Artists in Residence: San Jose's 20th-Century Vanguard

Stephen French
Section, 1967
Stereograph on paper
28 × 26 inches
Gift of Fletcher and Roberta Benton
Photo by Douglas Sandberg

Tony May
Awning, 1966
58 × 58 × 51 inches
Canvas, wood, rope, and hardware 

Sam Hernandez 
Dichos y Bichos II, 2007
173 × 121 × 1 5/8 inches
Walnut, sliver patinated bronze, gesso

Fred Spratt
Big Red #1, c. 1973
70 × 6 inches
Acrylic lacquer on aluminum
Painting

Rupert Garcia
Portrait of Bertolt Brecht, 1982
42 × 29 inches
Pastel on paper
Drawing

Jacqueline Thurston
Radiation Treatment, 1976
4  × 4 1/2 inches
Gelatin silver print on paper
Photograph
Gift of the artist, in honor of the San Jose Museum of Art's 35th Anniversary

Friday, March 11, 2016Sunday, September 18, 2016

By the 1960s, San Jose was in the midst of rapid-fire transition from a small agricultural community to a sprawling metropolis. The tech industry was swelling, and by the end of the decade the population had grown five-fold. This era also brought to town a new, innovative community of artists, many of whom were recruited from across the country by San Jose State College (now San Jose State University). Fresh from top graduate schools and conversant with the radical artistic thinking of the time, this generation of artists brought new vitality and a proclivity for experimentation to town.

These forward-looking artists all lived or worked in San Jose. They were instrumental to the establishment of the San Jose Museum of Art in 1969, in the midst of the counterculture revolution, and are part of the history of this Museum in many ways. Artists in Residence pays tribute to an inspiring, dedicated, and especially influential generation of San Jose artists who helped ignite the contemporary artistic life of the city, founded its galleries and artistic spaces, and fostered generations of students, artists, and collectors.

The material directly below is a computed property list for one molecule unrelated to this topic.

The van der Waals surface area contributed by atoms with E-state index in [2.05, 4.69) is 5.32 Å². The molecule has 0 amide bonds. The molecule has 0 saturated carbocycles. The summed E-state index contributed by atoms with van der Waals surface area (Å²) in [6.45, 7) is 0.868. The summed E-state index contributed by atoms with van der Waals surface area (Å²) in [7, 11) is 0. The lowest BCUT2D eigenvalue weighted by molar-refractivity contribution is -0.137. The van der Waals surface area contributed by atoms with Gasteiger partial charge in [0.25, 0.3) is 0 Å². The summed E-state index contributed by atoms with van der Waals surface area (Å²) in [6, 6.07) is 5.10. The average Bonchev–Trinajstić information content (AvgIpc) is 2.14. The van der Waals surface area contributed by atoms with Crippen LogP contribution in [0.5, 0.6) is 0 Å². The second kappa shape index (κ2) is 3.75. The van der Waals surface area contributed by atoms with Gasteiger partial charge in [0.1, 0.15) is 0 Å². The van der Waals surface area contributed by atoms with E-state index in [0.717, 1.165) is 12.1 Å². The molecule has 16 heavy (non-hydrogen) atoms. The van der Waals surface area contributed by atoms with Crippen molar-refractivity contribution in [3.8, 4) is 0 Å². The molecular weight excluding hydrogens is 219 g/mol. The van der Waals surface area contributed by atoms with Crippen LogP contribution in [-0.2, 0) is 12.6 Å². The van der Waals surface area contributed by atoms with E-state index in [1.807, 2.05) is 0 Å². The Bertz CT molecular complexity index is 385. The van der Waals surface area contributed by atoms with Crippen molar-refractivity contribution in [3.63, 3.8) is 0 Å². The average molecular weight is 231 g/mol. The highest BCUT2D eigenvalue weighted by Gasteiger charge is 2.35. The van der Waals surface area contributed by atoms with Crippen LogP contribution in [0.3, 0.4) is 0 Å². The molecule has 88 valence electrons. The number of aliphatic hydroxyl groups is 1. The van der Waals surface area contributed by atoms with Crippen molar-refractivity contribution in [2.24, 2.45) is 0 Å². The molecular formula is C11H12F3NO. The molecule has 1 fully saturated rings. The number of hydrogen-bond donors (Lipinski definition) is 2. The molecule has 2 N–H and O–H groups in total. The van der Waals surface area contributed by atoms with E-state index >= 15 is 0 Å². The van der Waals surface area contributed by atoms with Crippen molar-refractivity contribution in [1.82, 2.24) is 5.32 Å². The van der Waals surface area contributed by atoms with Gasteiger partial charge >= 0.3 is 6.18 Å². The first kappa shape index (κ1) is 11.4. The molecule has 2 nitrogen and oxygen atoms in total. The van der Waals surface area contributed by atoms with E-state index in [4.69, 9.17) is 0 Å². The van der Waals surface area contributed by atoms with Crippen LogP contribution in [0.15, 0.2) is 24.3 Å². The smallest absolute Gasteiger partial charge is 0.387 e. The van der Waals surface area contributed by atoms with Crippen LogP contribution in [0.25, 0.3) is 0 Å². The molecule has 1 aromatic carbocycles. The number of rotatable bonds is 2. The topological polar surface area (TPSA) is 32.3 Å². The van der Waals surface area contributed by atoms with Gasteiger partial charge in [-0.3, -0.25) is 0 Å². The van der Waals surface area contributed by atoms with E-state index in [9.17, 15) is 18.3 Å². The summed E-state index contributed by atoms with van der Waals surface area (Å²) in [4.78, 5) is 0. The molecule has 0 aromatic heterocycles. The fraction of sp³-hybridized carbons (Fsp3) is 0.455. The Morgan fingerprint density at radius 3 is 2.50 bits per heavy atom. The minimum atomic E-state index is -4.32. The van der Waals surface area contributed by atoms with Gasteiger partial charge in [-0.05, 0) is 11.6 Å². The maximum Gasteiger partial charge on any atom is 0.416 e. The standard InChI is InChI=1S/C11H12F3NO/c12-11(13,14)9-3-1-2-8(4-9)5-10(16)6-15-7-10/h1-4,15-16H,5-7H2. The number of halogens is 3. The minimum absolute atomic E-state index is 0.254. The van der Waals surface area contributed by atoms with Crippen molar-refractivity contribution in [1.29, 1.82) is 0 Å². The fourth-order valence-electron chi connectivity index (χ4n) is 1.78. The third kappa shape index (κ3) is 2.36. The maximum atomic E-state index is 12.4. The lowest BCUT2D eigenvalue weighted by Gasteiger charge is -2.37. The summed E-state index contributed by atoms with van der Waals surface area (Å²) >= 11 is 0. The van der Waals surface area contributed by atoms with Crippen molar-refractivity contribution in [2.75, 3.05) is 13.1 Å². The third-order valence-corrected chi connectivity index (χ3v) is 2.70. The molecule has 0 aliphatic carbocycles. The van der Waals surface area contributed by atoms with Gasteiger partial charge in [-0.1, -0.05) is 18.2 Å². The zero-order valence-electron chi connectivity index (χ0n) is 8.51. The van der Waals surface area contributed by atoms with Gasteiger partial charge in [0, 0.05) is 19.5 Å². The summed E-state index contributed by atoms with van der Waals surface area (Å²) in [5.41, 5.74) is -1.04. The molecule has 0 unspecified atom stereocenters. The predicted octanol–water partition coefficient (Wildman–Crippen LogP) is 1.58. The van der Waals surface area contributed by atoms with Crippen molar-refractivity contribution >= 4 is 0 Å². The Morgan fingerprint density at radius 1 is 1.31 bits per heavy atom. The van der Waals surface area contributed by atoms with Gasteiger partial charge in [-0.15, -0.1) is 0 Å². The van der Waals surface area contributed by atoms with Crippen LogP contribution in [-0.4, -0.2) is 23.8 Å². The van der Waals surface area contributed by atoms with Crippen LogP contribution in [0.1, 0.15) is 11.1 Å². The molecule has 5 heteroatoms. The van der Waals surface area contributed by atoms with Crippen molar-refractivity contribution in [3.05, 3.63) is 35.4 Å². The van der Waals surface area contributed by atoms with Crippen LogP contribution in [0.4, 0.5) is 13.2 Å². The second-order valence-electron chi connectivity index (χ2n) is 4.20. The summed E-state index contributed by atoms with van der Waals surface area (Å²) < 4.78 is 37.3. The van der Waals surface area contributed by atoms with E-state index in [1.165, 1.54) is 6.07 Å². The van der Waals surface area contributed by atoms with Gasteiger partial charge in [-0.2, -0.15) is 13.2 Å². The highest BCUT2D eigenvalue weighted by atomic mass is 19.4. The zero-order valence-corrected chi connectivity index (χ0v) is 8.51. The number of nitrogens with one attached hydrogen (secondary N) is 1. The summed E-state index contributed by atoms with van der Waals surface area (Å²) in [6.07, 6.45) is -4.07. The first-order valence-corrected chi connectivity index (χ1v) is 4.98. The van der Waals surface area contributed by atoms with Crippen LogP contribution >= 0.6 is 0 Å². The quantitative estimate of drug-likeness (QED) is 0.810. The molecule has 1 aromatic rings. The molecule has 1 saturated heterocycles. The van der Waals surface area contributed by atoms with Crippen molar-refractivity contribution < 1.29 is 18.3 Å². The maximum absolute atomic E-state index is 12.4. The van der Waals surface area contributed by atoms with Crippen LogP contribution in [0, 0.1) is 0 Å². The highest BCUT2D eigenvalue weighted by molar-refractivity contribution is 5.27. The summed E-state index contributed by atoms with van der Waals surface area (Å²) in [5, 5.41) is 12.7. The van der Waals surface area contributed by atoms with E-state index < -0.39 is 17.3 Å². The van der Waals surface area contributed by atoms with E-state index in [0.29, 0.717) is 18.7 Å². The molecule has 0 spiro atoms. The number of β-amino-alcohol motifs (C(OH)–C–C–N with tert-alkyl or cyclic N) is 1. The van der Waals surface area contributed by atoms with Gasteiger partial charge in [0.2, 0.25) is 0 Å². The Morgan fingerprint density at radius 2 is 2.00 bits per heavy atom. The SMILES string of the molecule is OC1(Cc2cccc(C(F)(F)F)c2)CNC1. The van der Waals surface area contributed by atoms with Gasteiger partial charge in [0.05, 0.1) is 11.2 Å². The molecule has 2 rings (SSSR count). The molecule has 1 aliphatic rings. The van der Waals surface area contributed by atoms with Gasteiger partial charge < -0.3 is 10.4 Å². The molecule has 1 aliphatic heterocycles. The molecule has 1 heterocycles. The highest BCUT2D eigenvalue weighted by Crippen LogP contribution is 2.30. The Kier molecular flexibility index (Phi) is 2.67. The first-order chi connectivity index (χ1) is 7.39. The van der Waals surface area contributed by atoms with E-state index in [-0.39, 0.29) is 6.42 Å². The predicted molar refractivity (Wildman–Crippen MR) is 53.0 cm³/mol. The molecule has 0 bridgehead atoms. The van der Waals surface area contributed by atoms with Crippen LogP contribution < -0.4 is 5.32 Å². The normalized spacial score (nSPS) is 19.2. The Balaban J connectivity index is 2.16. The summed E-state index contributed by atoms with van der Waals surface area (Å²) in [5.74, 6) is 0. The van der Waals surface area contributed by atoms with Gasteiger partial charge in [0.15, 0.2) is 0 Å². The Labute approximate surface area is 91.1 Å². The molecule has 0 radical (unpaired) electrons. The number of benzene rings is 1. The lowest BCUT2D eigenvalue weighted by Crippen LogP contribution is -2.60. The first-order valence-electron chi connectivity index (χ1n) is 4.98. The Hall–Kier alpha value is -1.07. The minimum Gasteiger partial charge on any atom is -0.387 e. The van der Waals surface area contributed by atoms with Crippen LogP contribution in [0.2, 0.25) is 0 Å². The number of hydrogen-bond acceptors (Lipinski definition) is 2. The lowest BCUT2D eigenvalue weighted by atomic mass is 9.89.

Drawn exclusively from SJMA’s permanent collection, the artworks in Artists in Residence reflect an intrepid push to the vanguard. The works on view are as varied as the artists themselves, however. From the formalist abstract painters to the wry conceptual artists, these San Jose artists were forerunners in the field whose long careers are marked by a sense of continual aesthetic evolution.

Included in the exhibition are works by Geoffrey Bowman, Rupert Garcia, Erin Goodwin-Guerrero, Sam Hernandez, Tony May, Gail Nanao, Harry Powers, Lynn Powers, Fred Spratt, and Jacqueline Thurston alongside new acquisitions by David Middlebrook and Stephen French. Their work continues to impress us, as do their longstanding contributions to the South Bay community and to this Museum.

Sponsored by University Art, Eileen and Alfred Fernandes, and Deloitte LLP.